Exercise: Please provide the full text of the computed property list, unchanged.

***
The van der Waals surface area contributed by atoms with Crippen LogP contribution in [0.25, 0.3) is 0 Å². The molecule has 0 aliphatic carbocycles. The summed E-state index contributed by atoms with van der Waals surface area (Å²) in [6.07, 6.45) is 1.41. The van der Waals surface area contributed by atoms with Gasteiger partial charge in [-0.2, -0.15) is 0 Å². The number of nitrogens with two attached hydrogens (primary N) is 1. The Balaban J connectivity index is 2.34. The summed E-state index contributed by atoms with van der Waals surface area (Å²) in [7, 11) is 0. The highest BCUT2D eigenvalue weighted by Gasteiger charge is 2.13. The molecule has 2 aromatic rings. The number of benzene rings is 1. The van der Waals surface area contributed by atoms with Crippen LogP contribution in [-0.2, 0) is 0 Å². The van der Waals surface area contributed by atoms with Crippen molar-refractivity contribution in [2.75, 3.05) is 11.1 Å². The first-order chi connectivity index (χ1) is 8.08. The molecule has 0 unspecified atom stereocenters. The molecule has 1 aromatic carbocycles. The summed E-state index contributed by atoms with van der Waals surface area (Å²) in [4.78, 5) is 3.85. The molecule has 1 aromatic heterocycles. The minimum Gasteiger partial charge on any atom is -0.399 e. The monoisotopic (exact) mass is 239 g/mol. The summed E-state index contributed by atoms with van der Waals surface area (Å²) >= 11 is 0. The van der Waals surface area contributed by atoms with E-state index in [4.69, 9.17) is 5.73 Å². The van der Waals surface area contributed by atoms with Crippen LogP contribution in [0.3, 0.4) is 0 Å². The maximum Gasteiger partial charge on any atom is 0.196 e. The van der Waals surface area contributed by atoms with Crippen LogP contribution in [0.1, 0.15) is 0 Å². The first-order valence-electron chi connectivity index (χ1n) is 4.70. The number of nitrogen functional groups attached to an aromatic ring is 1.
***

The van der Waals surface area contributed by atoms with Crippen LogP contribution in [0.25, 0.3) is 0 Å². The molecule has 0 aliphatic carbocycles. The summed E-state index contributed by atoms with van der Waals surface area (Å²) in [6.07, 6.45) is 1.41. The van der Waals surface area contributed by atoms with Gasteiger partial charge in [-0.2, -0.15) is 0 Å². The number of nitrogens with two attached hydrogens (primary N) is 1. The Balaban J connectivity index is 2.34. The summed E-state index contributed by atoms with van der Waals surface area (Å²) in [7, 11) is 0. The highest BCUT2D eigenvalue weighted by Gasteiger charge is 2.13. The molecule has 2 aromatic rings. The number of benzene rings is 1. The van der Waals surface area contributed by atoms with Crippen LogP contribution in [-0.2, 0) is 0 Å². The van der Waals surface area contributed by atoms with Crippen molar-refractivity contribution in [2.75, 3.05) is 11.1 Å². The first-order chi connectivity index (χ1) is 8.08. The molecule has 0 unspecified atom stereocenters. The molecule has 1 aromatic carbocycles. The summed E-state index contributed by atoms with van der Waals surface area (Å²) in [4.78, 5) is 3.85. The molecule has 1 aromatic heterocycles. The minimum Gasteiger partial charge on any atom is -0.399 e. The monoisotopic (exact) mass is 239 g/mol. The summed E-state index contributed by atoms with van der Waals surface area (Å²) >= 11 is 0. The van der Waals surface area contributed by atoms with E-state index in [4.69, 9.17) is 5.73 Å². The van der Waals surface area contributed by atoms with Crippen LogP contribution in [0.3, 0.4) is 0 Å². The maximum Gasteiger partial charge on any atom is 0.196 e. The van der Waals surface area contributed by atoms with Crippen LogP contribution in [0.1, 0.15) is 0 Å². The first-order valence-electron chi connectivity index (χ1n) is 4.70. The number of nitrogen functional groups attached to an aromatic ring is 1.